Phil Edmonston's Lemon-Aid SUVs, Vans, and Trucks 2005

Description

472 pages
Contains Photos
$30.00
ISBN 0-14-301638-5
DDC 629.223'029'6

Year

2004

Contributor

Reviewed by Steve Pitt

Steve Pitt is a Toronto-based freelance writer and an award-winning journalist. He has written many young adult and children's books, including Day of the Flying Fox: The True Story of World War II Pilot Charley Fox.

Review

GM and Ford are banks on wheels that get their profits from lending
money, not from selling cars. The companies are run by executives hoping
for a fat pension before the Japanese change the locks.

Customer relations is the Japanese automakers’ Achilles heel. Dealers
are spoiled rotten by decades of easy sales and have developed a “take
it or leave it” showroom attitude.

For more than 30 years, Phil Edmonston has been putting the squeeze on
shoddy car manufacturers, unethical car dealers, and consumer protection
associations that only pretend to protect the public. These two volumes
are the latest in a long series of hard-hitting, highly entertaining,
and very effective Lemon-Aid consumer guides. Each book starts with an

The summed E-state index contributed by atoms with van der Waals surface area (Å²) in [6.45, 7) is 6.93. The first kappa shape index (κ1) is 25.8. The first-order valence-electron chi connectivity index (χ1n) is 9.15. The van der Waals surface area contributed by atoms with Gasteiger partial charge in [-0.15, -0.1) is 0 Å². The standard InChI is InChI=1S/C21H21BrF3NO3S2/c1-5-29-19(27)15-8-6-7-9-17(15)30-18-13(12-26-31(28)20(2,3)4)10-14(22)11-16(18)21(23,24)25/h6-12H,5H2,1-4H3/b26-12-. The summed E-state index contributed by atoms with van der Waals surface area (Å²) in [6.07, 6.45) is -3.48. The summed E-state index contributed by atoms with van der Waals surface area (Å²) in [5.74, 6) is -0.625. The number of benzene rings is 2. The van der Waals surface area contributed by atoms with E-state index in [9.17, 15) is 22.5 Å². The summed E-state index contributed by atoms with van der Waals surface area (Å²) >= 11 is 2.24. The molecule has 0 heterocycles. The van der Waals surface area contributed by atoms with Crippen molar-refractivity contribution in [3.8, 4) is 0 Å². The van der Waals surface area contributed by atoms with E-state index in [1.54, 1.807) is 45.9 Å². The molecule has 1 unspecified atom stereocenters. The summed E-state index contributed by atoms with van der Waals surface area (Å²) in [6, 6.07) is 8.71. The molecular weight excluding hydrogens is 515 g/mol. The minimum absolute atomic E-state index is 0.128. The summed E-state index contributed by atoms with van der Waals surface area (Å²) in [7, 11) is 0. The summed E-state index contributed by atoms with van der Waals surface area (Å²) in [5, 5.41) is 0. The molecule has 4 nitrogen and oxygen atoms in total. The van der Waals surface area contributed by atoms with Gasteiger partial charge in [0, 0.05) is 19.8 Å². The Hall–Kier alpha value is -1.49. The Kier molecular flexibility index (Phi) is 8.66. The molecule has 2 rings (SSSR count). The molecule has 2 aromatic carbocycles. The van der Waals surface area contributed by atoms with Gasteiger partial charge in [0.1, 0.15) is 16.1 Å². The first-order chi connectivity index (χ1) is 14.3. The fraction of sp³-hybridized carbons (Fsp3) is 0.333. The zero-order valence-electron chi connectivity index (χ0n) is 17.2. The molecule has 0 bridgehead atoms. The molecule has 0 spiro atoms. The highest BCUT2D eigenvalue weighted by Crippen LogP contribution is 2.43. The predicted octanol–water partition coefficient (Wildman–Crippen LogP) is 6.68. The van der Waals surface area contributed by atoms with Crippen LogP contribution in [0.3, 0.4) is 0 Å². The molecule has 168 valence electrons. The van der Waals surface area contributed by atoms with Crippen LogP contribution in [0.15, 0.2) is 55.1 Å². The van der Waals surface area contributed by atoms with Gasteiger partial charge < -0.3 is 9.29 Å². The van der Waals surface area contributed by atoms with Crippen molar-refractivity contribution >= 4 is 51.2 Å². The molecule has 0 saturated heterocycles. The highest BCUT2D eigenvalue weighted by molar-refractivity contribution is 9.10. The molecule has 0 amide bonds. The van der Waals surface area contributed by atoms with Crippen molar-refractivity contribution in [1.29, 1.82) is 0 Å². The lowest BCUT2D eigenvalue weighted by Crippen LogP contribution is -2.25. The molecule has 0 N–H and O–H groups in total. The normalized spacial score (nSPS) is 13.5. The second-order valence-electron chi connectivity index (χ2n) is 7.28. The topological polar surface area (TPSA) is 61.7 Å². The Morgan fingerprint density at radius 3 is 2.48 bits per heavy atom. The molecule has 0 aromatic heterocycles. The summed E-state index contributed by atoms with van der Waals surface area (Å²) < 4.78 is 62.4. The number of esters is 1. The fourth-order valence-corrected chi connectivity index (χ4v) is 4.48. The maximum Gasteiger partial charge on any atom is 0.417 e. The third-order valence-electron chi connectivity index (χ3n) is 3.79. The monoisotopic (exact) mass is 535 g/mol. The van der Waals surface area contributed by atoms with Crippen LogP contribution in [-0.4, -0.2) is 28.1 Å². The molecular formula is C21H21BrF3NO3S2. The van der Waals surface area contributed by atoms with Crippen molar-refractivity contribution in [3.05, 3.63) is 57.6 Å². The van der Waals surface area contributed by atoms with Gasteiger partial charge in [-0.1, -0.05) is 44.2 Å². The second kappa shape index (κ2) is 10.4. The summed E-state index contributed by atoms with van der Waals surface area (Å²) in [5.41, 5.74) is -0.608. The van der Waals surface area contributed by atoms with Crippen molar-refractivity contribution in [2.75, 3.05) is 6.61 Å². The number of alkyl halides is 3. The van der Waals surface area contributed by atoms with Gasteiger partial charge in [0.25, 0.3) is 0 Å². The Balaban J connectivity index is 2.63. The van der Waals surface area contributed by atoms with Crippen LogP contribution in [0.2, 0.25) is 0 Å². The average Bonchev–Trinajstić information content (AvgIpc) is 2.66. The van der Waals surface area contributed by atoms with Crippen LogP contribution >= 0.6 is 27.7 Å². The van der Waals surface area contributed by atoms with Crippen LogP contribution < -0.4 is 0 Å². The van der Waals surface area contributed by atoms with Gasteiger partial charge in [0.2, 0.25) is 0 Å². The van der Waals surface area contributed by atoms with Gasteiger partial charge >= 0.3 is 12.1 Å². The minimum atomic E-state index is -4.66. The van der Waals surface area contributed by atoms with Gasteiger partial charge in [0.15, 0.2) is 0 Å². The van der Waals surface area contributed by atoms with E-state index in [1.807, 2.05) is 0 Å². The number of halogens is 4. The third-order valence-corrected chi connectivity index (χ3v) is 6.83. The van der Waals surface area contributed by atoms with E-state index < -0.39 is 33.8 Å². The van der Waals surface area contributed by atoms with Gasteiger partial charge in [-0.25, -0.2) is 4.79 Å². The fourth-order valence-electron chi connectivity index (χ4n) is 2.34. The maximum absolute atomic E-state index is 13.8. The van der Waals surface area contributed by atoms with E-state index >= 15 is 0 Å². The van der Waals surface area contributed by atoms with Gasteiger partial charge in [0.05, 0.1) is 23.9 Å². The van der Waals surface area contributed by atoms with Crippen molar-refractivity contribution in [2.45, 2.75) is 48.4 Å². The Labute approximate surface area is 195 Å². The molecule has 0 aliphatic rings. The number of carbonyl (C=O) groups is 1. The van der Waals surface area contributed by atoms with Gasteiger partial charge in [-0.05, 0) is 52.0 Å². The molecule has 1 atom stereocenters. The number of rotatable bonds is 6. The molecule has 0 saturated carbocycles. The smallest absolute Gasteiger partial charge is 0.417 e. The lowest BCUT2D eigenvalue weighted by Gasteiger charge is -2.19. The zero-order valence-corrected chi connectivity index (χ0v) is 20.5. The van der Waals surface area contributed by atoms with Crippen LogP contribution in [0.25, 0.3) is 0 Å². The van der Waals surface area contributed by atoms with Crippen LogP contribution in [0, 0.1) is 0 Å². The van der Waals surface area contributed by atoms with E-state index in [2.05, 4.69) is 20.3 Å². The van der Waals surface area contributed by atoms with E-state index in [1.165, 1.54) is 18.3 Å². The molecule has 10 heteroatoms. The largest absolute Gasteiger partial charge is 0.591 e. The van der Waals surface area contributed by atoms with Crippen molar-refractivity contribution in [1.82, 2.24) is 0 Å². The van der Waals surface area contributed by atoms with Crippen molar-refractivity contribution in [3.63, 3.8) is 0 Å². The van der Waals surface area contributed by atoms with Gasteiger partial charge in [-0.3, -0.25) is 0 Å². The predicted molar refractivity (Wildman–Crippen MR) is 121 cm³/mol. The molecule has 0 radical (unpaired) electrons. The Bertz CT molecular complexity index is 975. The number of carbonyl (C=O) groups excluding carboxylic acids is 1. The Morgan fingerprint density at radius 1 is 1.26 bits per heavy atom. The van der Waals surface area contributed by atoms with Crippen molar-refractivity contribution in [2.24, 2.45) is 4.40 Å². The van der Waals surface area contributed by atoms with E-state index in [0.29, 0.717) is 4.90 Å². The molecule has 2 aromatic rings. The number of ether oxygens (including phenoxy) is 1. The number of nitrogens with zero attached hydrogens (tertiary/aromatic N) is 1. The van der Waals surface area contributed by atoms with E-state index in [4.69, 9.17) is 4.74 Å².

overview of the state of the motor vehicle industry.

SUVs, Vans, and Trucks opens with the section Deadly Secrets, and its
chapters “The Death of Detroit” and “Dealer Deceit.” The next
section, Get the Best for Less, contains the chapters “Who Can You
Trust,” “Unnecessary Options,” “Getting a Fair Price,” and
“Selling Your Trade-In.” Cars and Minivans begins with a section
called Dealers, Drivers, and Defects, and its chapters “2004–5
Winners and Losers,” “GM Transmission Poor
Performance—Bulletin,” “Best Tire Choices,” “Honda V6 Engine
Leaks—Bulletin,” and “Additional Contract Clauses.” A second
section addresses how to get customer satisfaction in the chapter
“Legal Rights and Wrongs.”

Both volumes include a large middle section that looks at individual
vehicle models; Edmonston devotes a mini-chapter to each. First, he
rates the subject vehicle from one (not recommended) to five (above
average) stars. Then, he provides information on the vehicle’s strong
points, weak points, model history, road performance, safety defects,
cost analysis, quality and reliability, service tips, and secret
warranties. Each guide includes “secret” performance bulletins that
car dealers would prefer that customers never see. Edmonston also lists
various ways a customer can motivate car dealers to make things right.
Sample complaint letters and Internet gripe-sites are included.

If you plan to buy a new vehicle, or are having trouble with one you
have bought, these books are both indispensable and fun to read.

Citation

Edmonston, Phil., “Phil Edmonston's Lemon-Aid SUVs, Vans, and Trucks 2005,” Canadian Book Review Annual Online, accessed July 12, 2024, https://cbra.library.utoronto.ca/items/show/15075.